The 2016 election exposed deep divisions within the Democratic coalition over the role of fossil fuels. On one side, there’s the Tom Steyer wing, which wants to eliminate fossil fuels in the short term, mandate the use of more costly renewable sources, and give the U.S. Environmental Protection Agency expansive new powers over the state-level energy decisions. On the other side, there’s the blue-collar wing that supports oil, natural gas and coal production, and worries about job losses from anti-fossil fuel laws and EPA regulations.

In 2016, Steyer and national environmental groups spent well over $100 million in a crusade to make the environment — and especially climate change — a top campaign issue. But the move backfired.

Some union leaders lashed out against Steyer in public. “His vision of leaving oil, natural gas, and other fossil fuels in the ground kills jobs, drives up energy costs, and threatens to strangle our economy,” said the Laborers’ International Union of North America’s President Terry O’Sullivan in a letter to the American Federation of Labor and Congress of Industrial Organizations several months before Election Day. But the climate push continued, weakening Clinton’s support among blue-collar voters in the key battleground states of the industrial Midwest.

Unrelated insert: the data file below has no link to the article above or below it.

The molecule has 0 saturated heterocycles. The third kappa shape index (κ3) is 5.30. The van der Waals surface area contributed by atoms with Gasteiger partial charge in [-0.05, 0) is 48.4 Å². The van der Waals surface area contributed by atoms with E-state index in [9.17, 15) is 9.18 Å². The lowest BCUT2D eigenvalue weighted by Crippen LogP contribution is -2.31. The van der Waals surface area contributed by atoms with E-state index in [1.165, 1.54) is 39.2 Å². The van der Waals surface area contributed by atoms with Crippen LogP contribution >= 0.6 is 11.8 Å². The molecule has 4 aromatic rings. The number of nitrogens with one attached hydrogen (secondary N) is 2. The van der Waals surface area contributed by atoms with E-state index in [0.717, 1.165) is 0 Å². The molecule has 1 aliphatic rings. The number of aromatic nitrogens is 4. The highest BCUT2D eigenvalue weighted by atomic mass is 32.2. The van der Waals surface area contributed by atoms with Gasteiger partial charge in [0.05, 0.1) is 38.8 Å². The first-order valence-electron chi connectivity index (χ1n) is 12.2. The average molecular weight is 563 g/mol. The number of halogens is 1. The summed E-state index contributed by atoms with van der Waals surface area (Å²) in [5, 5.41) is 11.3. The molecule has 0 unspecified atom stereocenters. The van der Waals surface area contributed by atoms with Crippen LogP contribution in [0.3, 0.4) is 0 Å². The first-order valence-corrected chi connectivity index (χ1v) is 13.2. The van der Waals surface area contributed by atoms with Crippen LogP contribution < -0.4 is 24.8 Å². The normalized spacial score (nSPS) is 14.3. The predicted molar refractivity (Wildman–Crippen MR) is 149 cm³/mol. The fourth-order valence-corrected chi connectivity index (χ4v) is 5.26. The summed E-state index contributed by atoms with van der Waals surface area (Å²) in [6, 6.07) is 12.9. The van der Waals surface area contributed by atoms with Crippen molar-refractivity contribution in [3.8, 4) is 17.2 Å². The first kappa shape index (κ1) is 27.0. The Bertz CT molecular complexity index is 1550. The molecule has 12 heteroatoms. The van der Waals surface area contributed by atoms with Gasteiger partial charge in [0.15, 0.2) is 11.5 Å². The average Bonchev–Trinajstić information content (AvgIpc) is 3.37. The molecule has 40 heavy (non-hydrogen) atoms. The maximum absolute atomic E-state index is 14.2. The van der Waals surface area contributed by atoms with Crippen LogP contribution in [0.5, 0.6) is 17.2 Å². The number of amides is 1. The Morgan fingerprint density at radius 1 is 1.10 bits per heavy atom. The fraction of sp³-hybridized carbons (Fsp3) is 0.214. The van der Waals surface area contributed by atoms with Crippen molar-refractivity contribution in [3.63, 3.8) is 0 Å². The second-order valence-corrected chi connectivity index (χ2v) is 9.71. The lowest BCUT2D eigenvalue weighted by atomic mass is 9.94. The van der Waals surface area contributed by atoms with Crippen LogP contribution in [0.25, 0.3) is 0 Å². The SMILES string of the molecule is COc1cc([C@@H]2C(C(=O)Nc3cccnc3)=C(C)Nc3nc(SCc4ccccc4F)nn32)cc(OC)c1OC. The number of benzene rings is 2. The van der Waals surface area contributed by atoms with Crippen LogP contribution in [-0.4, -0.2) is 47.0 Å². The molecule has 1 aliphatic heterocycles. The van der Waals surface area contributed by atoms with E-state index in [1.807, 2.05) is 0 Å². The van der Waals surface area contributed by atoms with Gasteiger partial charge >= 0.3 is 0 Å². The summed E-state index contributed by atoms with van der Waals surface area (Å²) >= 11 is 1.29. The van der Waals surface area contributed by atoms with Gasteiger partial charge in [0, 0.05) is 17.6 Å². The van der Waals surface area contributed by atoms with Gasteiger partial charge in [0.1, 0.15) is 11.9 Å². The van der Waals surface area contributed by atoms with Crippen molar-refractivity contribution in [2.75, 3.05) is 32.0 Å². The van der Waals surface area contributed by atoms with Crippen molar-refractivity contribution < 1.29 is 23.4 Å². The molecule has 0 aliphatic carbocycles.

Nationally, the Steyer wing of the Democratic coalition isn’t giving any ground after the election. Despite the outcome, the California billionaire and environmental activist told Reuters, “We wouldn’t do anything differently.” He’s also sticking with the claim that so-called green jobs will compensate for layoffs caused by anti-fossil fuel policies — an argument that clearly didn’t work with blue-collar voters.

“We probably have almost 10 times as many people working in clean energy just in my home state as there are coal miners in the entire United States of America,” Steyer told CNN.
In Colorado, the early evidence suggests that Democratic officials and environmental groups are doubling down on the Steyer strategy. Senate Minority Leader Lucia Guzman (D-Denver), a member of the new energy committee, says members of her party will stand strong, according to The Colorado Statesman.

Guzman is joined on the committee by Sen. Matt Jones (D-Louisville), who also holds the newly created position of Deputy Minority Leader for Conservation, Clean Energy and Climate Change. According to the Durango Herald, Jones has “led many of the anti-fracking fights at the Capitol,” and was a staunch supporter of Obama’s executive branch actions against the fossil-fuel industry.